Advanced Search
MyIDEAS: Login

Measuring the possibilities of interfuel substitution

Contents:

Author Info

  • Bacon, Robert
Registered author(s):

    Abstract

    What are the costs of making consumption of production activities use less-polluting fuels? The author reviews how the fuel mix used by different industries has changed over time and examines 2 techniques for estimating the responsiveness of fuel demand to fuel prices: econometric models and the engineering approach. With econometric models, the elasticity of substitution between energy and other inputs determines the costs of making activities less energy-intensive, while the elasticity of substitution between sources of energy (interfuel substitutability) determines the marginal costs of replacing one energy source with another. The engineering approach uses more detailed technical information and can draw a more complete picture, but with less ability to inform about activities with a vast number of different economic agents. Among the author's main conclusions: There are surprisingly large variations in energy and fuel use over time and between countries. Industrial output increased 62 percent in OECD countries between 1971 and 1988, for example, while energy use stayed unchanged. Also, shares of energy sources for industry and electricity vary greatly with local availablity, indicating that these sectors have some flexibility in choice of energy source. A judgment on whether this variability indicates that an economy responds cheaply if energy prices are changed selectively depends on how one reads the more detailed studies in the econometric and engineering literature. Lack of data is the biggest problem in estimating fuel and energy substitutability in non-OECD countries. Engineering studies of fuel switching in industry are rarely available. They exist, however, for the power industry and could be used to estimate the costs of alternative fuel-mixes for particular greenfield sites. The technique could not be used for assessment of economywide policies. Econometric studies are useful inasmuch as they take a sector- or economywide perspective. Econometric techniques are challenging, but often represent the state of the art in providing reliable estimates for elasticies of substitution - particularly when data are scarce and the level of aggregation is high. The issue of whether econometrically estimated structural parameters can be transferred across borders has not been thoroughly investigated.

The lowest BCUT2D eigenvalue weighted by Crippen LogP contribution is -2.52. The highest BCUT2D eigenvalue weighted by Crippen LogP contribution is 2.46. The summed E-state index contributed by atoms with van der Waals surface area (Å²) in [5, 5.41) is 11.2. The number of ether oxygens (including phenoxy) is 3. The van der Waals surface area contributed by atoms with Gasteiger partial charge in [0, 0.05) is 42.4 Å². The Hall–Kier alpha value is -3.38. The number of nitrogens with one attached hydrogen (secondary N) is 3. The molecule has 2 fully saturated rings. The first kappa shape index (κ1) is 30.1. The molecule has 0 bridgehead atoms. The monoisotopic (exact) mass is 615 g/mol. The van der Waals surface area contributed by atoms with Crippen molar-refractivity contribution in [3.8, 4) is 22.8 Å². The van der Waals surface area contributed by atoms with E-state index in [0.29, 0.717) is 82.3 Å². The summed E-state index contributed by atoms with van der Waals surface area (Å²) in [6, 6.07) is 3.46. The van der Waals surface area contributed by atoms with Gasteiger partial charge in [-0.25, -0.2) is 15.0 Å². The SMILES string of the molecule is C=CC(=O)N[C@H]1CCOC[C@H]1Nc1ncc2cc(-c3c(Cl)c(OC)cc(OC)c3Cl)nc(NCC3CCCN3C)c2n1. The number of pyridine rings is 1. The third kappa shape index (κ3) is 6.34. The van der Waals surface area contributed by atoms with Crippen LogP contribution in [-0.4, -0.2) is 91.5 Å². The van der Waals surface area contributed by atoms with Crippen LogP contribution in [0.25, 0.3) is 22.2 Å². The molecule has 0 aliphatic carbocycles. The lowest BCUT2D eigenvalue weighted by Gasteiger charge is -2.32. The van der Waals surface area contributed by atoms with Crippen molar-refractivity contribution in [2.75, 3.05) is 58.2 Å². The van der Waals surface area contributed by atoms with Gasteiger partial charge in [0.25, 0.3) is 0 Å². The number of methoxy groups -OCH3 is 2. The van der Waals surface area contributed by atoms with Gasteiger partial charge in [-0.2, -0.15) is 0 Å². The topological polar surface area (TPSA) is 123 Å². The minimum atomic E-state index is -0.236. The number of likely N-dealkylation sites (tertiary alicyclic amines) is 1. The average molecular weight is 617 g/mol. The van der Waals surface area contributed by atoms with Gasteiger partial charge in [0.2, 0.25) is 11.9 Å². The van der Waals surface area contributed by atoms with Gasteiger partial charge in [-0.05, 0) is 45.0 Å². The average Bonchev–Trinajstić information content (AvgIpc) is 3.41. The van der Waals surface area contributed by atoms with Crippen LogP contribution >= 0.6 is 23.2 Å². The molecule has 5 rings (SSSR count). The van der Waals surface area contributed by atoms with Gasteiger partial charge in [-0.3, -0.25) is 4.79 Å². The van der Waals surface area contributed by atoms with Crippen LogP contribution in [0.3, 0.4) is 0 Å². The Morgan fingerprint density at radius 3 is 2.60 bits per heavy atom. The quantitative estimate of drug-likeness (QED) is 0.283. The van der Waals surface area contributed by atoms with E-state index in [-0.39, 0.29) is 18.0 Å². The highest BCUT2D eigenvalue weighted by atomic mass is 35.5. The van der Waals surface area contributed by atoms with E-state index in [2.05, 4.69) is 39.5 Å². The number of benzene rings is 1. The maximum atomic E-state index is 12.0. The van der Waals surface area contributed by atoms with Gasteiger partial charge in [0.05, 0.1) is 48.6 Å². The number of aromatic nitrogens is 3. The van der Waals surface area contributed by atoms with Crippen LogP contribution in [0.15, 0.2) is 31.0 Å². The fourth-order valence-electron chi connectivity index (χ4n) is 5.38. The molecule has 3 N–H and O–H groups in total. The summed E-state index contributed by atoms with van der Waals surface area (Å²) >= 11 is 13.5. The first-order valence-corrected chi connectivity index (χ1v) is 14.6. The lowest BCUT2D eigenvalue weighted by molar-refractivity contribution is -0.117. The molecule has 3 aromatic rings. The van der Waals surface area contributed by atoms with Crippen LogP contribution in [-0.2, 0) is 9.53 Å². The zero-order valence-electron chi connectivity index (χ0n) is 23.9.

Download Info

    If you experience problems downloading a file, check if you have the proper application to view it first. In case of further problems read the IDEAS help page. Note that these files are not on the IDEAS site. Please be patient as the files may be large.
    File URL: http://www-wds.worldbank.org/servlet/WDSContentServer/WDSP/IB/1992/11/01/000009265_3961003165444/Rendered/PDF/multi_page.pdf
    Download Restriction: no

    Bibliographic Info

    Paper provided by The World Bank in its series Policy Research Working Paper Series with number 1031.

    as in new window
    Length:
    Date of creation: 30 Nov 1992
    Date of revision:
    Handle: RePEc:wbk:wbrwps:1031

    Contact details of provider:
    Postal: 1818 H Street, N.W., Washington, DC 20433
    Phone: (202) 477-1234
    Email:
    Web page: http://www.worldbank.org/
    More information through EDIRC

    Related research

    Keywords: Oil Refining&Gas Industry; Transport and Environment; Energy and Poverty Alleviation; Energy and Environment; Airports and Air Services;

    References

    References listed on IDEAS
    Please report citation or reference errors to , or , if you are the registered author of the cited work, log in to your RePEc Author Service profile, click on "citations" and make appropriate adjustments.:
    as in new window
    1. Mountain, D. & Hsiao, C., 1988. "A Combined Structural And Flexible Functional Approach For Modeling Energy Substitution," Papers m8815, Southern California - Department of Economics.
    2. Griffin, James M, 1977. "Inter-fuel Substitution Possibilities: A Translog Application to Intercountry Data," International Economic Review, Department of Economics, University of Pennsylvania and Osaka University Institute of Social and Economic Research Association, vol. 18(3), pages 755-70, October.
    3. Diewert, Walter E & Wales, Terence J, 1987. "Flexible Functional Forms and Global Curvature Conditions," Econometrica, Econometric Society, vol. 55(1), pages 43-68, January.
    4. Sterner, Thomas, 1989. " Factor Demand and Substitution in a Developing Country: Energy Use in Mexican Manufacturing," Scandinavian Journal of Economics, Wiley Blackwell, vol. 91(4), pages 723-39.